The general rule of thumb is to get a compressor that delivers at least 1.25 times more CFM at the recommended PSI (more on this later) of your pneumatic tool.
The PSI rating (pounds-per-square-inch) shows how much force of compressed air can be shot out of the compressor. You’ll need to check your pneumatic tools’ manuals in order to gauge how much PSI you’ll need. Many trim compressors provide between 90 and 130 PSI with variable pressure so you can adjust the PSI as you see fit.
Although the size of the tank in a trim compressor isn’t very large, it’s still an important factor to consider. The tank’s size should be seen as an indicator for determining how long it’ll take for the machine to produce a full tank of pressurized air. Larger tanks, of course, hold more amount of air, allowing users to work for longer. The drawback to a large tank is that unless the motors are extremely efficient, it’ll take longer to fill back up. This won’t be a large issue in trim compressors since they have miniature tanks and great recycle times.
Recycle time refers to how long it takes for an air compressor to fill the tank back up with compressed air. Trim compressors usually have small tanks and extremely efficient motors. Some models we’ve seen take as little as 20 seconds to fill back up to maximum capacity. You’ll want a unit with a short recycle time to reduce downtime between sessions.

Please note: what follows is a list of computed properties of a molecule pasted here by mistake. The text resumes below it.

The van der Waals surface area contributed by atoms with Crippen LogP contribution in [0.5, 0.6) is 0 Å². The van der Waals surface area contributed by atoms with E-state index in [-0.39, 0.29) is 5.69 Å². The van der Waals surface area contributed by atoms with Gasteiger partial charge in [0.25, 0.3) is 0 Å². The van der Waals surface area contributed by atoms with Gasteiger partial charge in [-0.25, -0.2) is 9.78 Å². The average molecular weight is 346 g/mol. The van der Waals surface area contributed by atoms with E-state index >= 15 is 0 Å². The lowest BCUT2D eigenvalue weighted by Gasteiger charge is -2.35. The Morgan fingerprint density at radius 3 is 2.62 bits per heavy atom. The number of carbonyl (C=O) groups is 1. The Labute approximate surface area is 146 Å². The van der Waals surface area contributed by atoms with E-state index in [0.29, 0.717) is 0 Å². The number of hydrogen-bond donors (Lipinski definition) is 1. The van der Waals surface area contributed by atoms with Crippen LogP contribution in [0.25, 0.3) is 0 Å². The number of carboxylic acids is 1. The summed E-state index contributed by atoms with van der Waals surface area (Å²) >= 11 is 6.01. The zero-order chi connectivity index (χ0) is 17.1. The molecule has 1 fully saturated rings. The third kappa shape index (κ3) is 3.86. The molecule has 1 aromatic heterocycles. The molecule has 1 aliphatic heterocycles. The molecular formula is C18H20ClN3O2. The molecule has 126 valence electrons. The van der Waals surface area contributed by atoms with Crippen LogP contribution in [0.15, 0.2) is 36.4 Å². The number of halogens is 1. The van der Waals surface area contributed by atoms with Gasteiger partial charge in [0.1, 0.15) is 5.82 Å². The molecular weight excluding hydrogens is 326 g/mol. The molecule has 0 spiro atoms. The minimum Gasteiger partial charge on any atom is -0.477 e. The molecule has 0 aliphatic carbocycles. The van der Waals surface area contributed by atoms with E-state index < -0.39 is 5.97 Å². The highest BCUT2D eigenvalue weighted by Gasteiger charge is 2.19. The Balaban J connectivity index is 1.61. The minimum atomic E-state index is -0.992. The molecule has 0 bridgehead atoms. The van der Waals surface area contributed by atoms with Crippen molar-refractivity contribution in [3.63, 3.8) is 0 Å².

Portability doesn’t only refer to the weight of a trim compressor since they’re all virtually weightless, but it also considers the shape and size of the unit. It won’t be difficult finding a model that’s easy to handle and lift, but there are certain trim compressor models out there that are just simply oddly designed, reducing its portability.
Since trim compressors are small and come with a variety of sensitive components, they need to be housed in a shock-absorbing case. Since you’ll most likely be operating a trim compressor in a non-padded room, it’s a good idea to find a model that has a solid build. Better yet, try finding one that’s housed in a metal “cage” and/or comes with rubber feet or stands.
Basically, a trim compressor is a smaller version of the traditional portable compressor. Due to its miniature size, it won’t be able to run multiple pneumatic tools simultaneously or air-demanding tools like grinders or impact wrenches, but for light-duty tools like airbrushes or brad nail guns, a trim compressor could be a reliable friend to have in your workshop.
Finding the right trim compressor requires taking into account a wide range of different specs. The most important ones to consider are how much airflow and pressure the unit can deliver, the size of the tank, how long it takes for the tank to fill back up with compressed air, how portable the unit is, and whether it’s built like a tank to withstand drops and dust.
It actually won’t be very difficult to find the right trim compressor since many of them are built with very similar specs. However, if you’re having trouble selecting a trim compressor, you can refer to the list we’ve provided.